Effects Of European Exploration On The World

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Effects Of European Exploration

By the late 1400’s into the 1500’s, European countries began to expand into the rest of the world. This resurgence of trade interest resulted in a demand for foreign goods and exploration of water routes. This Age of Exploration united the Americas with Europe, Asia, and Africa. The exchanges were plentiful and stabilizing for many communities. However, along with the positive influences, came the negative aspects, which impacted cultures and civilizations around the world. European exploration changed travel, trade, health, religion, language, architecture, the economy, and humanity. It is this author’s position that the positive influences and contributions have had a greater impact on growth and development globally than the challenges presented. Historically, the Age of Exploration shaped the world as we know it today.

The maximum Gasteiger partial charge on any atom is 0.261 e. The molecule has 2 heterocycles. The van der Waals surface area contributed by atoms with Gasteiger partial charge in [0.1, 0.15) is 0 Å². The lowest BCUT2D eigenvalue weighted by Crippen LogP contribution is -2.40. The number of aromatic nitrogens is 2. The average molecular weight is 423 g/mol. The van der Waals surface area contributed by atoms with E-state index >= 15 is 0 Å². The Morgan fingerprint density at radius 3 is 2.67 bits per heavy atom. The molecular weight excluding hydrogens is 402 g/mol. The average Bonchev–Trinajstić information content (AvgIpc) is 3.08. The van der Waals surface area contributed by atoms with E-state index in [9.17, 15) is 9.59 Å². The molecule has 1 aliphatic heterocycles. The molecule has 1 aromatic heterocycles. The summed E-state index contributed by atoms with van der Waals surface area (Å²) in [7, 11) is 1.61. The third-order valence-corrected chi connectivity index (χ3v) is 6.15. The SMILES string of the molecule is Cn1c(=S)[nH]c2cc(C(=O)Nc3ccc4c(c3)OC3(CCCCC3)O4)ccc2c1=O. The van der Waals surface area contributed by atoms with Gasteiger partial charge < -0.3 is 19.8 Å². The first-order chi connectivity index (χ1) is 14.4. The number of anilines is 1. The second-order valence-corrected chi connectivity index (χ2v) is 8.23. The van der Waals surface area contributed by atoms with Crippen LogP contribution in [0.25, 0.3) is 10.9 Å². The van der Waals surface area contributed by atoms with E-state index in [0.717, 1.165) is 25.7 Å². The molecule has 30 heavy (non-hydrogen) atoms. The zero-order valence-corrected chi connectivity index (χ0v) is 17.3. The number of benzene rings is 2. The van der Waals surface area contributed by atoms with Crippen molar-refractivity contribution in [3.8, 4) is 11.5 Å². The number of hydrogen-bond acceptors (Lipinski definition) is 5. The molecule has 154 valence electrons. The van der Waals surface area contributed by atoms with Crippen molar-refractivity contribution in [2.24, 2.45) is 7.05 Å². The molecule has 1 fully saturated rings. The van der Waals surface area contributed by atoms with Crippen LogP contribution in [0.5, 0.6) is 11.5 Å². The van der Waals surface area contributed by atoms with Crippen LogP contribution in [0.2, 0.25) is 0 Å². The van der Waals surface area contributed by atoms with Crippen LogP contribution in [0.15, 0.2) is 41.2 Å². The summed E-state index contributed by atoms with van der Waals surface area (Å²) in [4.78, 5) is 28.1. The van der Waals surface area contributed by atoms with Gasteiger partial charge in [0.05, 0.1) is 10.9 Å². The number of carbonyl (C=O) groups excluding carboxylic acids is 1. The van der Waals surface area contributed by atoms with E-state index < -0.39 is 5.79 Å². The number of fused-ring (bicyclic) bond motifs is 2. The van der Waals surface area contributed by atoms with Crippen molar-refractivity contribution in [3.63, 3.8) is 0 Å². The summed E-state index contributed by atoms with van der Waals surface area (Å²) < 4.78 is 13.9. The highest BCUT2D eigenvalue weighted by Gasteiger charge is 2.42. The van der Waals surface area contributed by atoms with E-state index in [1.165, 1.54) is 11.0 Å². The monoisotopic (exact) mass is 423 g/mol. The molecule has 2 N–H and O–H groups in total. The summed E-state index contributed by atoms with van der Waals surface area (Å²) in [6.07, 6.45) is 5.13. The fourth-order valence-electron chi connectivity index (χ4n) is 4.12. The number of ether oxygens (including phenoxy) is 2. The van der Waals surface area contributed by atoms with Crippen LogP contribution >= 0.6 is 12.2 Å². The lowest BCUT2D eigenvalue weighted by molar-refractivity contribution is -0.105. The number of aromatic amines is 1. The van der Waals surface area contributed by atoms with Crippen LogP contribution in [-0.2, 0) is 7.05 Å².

Many positive effects for the Age of Exploration can be identified. Historical discoveries and persuasive revelations shaped every continent. Referring to the Island of Espanola, Columbus wrote, “It will serve as a place to which (colonists) can return and from which they can carry on trade with the neighboring islands” (Document 1). This quote shows that Columbus foresaw the potential advantages of this exploration. He understood the longevity of the colonization and trade to come. This historical time of transition is often referred to as the Columbian Exchange because it started with Christopher Columbus.
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